Youth Engagement in Local Government


By: Diana Fay DZoglio – September, 2011


Diana Dizoglio
Diana Dizoglio

METHUEN – Has anyone spoken to our local high school students lately about the upcoming local elections?

I have, and am writing to express my deepest concern about the apparent lack of knowledge and understanding about local government amongst the future leaders of our communities.

In a recent event that I had the privilege of organizing, I quizzed about 40 local high school honor students with–what I assumed to be–basic questions about state and local government. The first question earned about a 50% hand raise. I asked, “Can anyone name 3 branches of state government?” Collectively they responded correctly. When I asked them, however, to name their state legislators and to describe their functions at the state house¬–no one could fully answer correctly. While these juniors and seniors knew the basic outline of state government, they seemed to have had no real comprehension of its purpose and function.

At the local level, I have personally spoken with dozens of local high school honors students who cannot accurately describe the roles of school committee members, city councilors and mayors. Some were able to regurgitate generalized statements such as, “The mayor is in charge of the city”, and, “The school committee makes all the decisions for the schools.” Unfortunately, however, even those students had no future plans to vote for local candidates and had no idea who was currently running.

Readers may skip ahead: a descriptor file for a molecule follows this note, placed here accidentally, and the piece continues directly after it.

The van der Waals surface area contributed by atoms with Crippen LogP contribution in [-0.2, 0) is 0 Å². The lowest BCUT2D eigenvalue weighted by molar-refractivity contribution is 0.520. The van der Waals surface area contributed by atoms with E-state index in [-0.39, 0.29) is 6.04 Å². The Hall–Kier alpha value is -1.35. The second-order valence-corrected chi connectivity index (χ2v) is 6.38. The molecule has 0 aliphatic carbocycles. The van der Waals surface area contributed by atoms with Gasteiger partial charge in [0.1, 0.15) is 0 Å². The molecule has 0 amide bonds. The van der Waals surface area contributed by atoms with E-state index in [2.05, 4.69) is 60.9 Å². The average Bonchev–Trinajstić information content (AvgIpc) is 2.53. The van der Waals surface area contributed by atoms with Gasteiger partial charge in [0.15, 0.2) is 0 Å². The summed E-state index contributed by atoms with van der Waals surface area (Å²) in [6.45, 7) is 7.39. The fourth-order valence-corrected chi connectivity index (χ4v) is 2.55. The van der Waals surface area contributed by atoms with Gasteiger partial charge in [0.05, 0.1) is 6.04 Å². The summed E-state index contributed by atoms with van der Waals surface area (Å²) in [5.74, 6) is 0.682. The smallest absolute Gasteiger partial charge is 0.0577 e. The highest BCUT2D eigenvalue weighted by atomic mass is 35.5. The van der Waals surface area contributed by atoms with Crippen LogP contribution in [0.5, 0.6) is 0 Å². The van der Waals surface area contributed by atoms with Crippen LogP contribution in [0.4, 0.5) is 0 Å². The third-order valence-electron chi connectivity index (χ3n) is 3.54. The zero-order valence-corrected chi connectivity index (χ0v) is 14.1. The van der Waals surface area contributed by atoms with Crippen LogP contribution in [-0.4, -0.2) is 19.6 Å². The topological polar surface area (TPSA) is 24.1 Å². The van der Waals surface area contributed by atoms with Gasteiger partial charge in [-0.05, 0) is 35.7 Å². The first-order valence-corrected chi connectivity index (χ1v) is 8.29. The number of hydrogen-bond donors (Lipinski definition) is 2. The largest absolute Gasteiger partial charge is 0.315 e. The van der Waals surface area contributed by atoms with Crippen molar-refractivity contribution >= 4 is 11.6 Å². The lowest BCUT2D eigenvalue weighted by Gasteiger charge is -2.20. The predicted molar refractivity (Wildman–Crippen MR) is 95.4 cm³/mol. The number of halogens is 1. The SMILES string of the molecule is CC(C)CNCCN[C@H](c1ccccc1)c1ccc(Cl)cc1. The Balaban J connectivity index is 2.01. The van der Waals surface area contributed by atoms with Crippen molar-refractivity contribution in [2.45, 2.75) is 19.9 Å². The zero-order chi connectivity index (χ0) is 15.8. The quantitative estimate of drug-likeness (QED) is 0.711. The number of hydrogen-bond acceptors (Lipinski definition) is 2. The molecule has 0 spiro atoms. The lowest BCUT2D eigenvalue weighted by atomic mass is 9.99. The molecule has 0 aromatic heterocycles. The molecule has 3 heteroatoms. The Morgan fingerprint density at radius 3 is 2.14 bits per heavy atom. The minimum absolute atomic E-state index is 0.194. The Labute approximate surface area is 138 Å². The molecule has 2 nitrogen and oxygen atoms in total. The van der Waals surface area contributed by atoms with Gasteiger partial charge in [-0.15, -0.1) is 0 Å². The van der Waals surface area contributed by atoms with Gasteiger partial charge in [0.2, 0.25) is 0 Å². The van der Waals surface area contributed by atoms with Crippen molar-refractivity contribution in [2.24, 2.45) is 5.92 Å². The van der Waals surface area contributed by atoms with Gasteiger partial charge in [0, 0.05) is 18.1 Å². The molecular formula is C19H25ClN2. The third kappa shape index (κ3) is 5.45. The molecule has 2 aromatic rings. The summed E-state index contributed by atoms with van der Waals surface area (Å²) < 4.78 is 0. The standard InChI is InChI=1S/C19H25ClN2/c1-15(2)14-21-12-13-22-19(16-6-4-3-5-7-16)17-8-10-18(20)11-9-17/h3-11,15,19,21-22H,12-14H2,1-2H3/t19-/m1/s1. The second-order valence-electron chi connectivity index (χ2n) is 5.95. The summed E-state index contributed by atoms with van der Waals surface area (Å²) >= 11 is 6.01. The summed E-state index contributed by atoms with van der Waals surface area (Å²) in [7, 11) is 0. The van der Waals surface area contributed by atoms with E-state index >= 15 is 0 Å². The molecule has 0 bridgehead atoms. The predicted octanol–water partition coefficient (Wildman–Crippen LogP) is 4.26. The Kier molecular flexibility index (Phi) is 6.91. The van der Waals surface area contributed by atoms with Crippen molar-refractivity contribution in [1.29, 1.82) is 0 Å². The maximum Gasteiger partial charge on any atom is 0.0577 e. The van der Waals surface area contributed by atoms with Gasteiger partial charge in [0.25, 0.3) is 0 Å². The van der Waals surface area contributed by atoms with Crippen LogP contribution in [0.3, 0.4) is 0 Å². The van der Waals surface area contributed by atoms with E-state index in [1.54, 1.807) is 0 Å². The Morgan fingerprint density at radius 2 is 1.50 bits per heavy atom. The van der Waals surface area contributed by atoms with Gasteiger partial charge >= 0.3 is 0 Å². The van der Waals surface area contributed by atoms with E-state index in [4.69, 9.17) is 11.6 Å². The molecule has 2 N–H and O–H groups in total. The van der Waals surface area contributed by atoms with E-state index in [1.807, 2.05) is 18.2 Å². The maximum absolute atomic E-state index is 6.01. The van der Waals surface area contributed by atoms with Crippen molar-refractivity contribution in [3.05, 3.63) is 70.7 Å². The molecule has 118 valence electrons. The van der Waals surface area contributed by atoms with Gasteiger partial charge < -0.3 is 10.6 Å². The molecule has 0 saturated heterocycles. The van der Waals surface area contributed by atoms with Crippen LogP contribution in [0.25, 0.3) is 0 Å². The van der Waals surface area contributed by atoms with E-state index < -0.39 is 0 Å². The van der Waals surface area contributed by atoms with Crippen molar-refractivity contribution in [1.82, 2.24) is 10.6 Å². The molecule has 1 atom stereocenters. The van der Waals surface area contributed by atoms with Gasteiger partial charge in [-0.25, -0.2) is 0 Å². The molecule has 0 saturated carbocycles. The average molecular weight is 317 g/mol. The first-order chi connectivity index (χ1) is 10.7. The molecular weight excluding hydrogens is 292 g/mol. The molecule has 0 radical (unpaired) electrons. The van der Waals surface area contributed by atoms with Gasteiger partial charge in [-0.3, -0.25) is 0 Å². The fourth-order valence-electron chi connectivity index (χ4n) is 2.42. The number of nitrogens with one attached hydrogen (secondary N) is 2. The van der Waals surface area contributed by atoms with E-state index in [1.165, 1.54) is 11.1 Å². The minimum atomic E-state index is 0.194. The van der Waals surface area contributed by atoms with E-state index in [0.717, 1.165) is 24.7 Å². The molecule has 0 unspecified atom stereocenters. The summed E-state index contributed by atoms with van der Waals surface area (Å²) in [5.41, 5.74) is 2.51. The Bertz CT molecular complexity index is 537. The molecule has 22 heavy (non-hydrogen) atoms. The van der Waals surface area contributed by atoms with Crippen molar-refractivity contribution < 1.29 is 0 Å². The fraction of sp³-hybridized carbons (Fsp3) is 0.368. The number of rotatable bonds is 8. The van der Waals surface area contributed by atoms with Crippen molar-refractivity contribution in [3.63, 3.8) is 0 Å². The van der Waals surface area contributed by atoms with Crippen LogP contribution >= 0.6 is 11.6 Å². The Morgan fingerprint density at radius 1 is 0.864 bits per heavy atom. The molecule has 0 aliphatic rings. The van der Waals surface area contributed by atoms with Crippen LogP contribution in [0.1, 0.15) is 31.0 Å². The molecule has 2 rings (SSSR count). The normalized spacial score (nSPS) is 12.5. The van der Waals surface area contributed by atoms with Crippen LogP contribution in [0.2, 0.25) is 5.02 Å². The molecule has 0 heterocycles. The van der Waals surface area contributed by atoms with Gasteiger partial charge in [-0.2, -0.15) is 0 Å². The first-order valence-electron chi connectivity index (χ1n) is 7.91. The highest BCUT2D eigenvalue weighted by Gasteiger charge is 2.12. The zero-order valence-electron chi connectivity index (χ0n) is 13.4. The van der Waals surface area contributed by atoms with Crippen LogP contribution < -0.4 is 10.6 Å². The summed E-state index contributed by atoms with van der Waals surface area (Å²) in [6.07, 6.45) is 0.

When our students feel empowered to vote for the president, but fail to hit the ballot box for state and local elections, there is serious cause for concern. When the U.S. adopted the idea of mass education, the reasoning was that everyone entitled to an education should be obligated to acquire one. Mass education was basically founded on the belief that democracy and education don’t function without each other.

Thomas Jefferson was big on the idea of democracy and education being interlinked. Regarding mass education, he stated that the goal was to “create a system of schooling for social control.” The education system was supposed to be that which empowered citizens to comprehend the key issues of their communities so as to be able to better contribute to their safekeeping and development.

According to Methuen School Committee member Evan Chaisson, “Our early leaders were brought up with civics as the backbone of their education. We should continue this tradition no matter what the cost. Every child regardless of race, color and gender should have a deep sense of community activism and public service.

This starts at the local level. Municipalities and, more importantly, states should pick up this cost. This issue needs to be addressed and changes need to be thoughtfully considered. No cost is too high when it comes to educating our youth on civic duty.”

“Without a doubt, schools need to play a key role in educating our children on these matters”, said Methuen City Council candidate Sean Fountain. “Furthermore, I believe that a youth center could accommodate programs that contribute to a further comprehension of local and state government. A youth center could provide hands-on opportunities for public service and would physically give our kids a seat at the table. It all comes down to funding and people’s willingness to fight for it. I believe in offering youth every available resource to educate them on how to give back to their communities.”

The problem is not with the obviously smart and talented students who have earned high MCAS scores, landed college scholarships and received academic awards. Also, since they could answer questions based on what they had learned in class, I doubt it has to do with the teachers. When mandated curriculum leaves little time and space for teachers to emphasize the importance of local and state government, something’s got to give.